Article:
Sunday, November 13, 2011
Commemoration of St. John Chrysostom, Archbishop of Constantinople
I love it when the feasts of the great saints (not that there's anything wrong with all those other saints) occur on a Sunday. Old Testament lessons are prescribed, there is (usually) a dhoxastichon at BOTH Psalm 140 and the Aposticha, the saint's own dismissal hymn, the chanting of the Great Polyeleos (Psalms 134 and 135), a third poetic Kathisma (Sessional Hymn) and the dhoxastichon at the Ainoi is for this saint. It's regrettable too because most parish churches with the exception who take the saints for their parish protectors do not offer the services of these exemplary men and women who took up their own crosses for the sake of Christ when their commemoration falls on a weekday. These men and women are great examples of what it means to lead the Christ-like life. And St. John Chrysostom was one of the best.
It's easy to catalogue Chrysostom's contributions to the eastern churches. His Liturgy is used most every Sunday and feast day, his sermons, especially his Paschal Sermon, are staples of Church homiletics, his homilies on all the books of the New Testament are seminal reads and his relentless pursuit of "holiness" not only for himself but for his fellow Christians made him popular but also hated and envied. But even if we had no printed record of any of those things, even if his Liturgy were lost, he would still be a great saint and still considered one of the Great Hierarchs along with Sts. Basil and Gregory. Why? Because his life, more than his words, was a witness to God's dispensation to man in the person of Jesus Christ. And this can be seen by how he met his end on this earth.
Though he was not in the strictest sense a martyr, he was condemned to exile by the Empress Eudoxia who hated and envied John because he dared to oppose her self-aggrandizing schemes (like constructing a silver statue of herself in front of the Church of the Holy Wisdom)and hoarding great wealth to herself. St. John was popular with the people not only because of his great sermons, but because of his charity which built hospitals. Such reproaches from St. John, not only in private but also from the pulpit of the Church with the Empress in attendance, only stirred the wrath of Eudoxia. She ordered him deposed with the help of other church hierarchs also jealous of Chrysostom's gifts and popularity with the people. St. John was then ordered to the regions by the Black Sea where modern day Armenia is. Weak from the asceticism and self denial he subjected himself to all his life and unable to go one step further despite the soldiers' pressing him, he uttered his last breath and said "Glory to God for all things!" He died on September 14.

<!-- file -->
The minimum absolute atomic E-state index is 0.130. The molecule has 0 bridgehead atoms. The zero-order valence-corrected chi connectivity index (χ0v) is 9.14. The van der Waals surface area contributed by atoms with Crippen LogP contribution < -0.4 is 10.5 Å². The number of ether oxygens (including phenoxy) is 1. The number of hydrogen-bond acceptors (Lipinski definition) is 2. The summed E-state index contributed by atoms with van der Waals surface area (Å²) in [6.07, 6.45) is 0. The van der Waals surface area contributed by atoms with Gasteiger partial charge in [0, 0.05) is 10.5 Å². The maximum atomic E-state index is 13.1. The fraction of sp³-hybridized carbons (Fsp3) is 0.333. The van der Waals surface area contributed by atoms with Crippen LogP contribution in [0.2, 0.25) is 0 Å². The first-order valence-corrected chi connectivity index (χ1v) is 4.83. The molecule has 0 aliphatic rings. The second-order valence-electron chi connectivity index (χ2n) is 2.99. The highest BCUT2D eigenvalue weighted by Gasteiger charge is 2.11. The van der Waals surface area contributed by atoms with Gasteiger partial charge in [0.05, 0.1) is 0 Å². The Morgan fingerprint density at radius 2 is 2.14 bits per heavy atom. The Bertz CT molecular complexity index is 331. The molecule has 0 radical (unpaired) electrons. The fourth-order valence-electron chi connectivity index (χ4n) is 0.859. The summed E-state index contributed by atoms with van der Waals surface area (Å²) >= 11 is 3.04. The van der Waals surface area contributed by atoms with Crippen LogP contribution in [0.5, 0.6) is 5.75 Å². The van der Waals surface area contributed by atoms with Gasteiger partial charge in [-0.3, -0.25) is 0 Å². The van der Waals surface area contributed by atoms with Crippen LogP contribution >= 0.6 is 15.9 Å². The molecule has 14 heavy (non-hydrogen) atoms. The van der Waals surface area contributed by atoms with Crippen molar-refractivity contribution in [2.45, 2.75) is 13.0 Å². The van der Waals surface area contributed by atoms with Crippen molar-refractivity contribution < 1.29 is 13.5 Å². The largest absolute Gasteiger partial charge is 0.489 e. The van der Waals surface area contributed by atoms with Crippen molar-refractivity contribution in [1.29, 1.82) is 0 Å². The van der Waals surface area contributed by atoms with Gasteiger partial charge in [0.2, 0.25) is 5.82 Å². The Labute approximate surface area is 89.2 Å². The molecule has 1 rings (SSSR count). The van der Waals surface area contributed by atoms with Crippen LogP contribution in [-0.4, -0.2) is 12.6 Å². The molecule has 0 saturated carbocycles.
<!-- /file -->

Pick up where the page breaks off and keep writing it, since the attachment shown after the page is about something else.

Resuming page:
He could have cursed his enemies one last time, he could have made one more theological insight, he could have asked for food or water, but instead, despite the greatness of his suffering, he glorified God for everything. Chrysostom knew, like Christ in the Garden of Gethsemane, that God's will, not his, be done.
Hieromartyr St. John Chrysostom, intercede with the Lord in our behalf!
With golden sayings and divinely spoken doctrines, thou hast adorned the Church of God and hast treasured up therein the spiritual riches of thy God-given oracles; wherefore, with songs she plaiteth a laurel of unwithering flowers, and offereth it on thy sacred memory, O divinely-wise John, wholly golden of soul and tongue; and since thou hast boldness, O righteous Father, intercede in behalf of our souls.--Dhoxastichon at the Ainoi of Orthros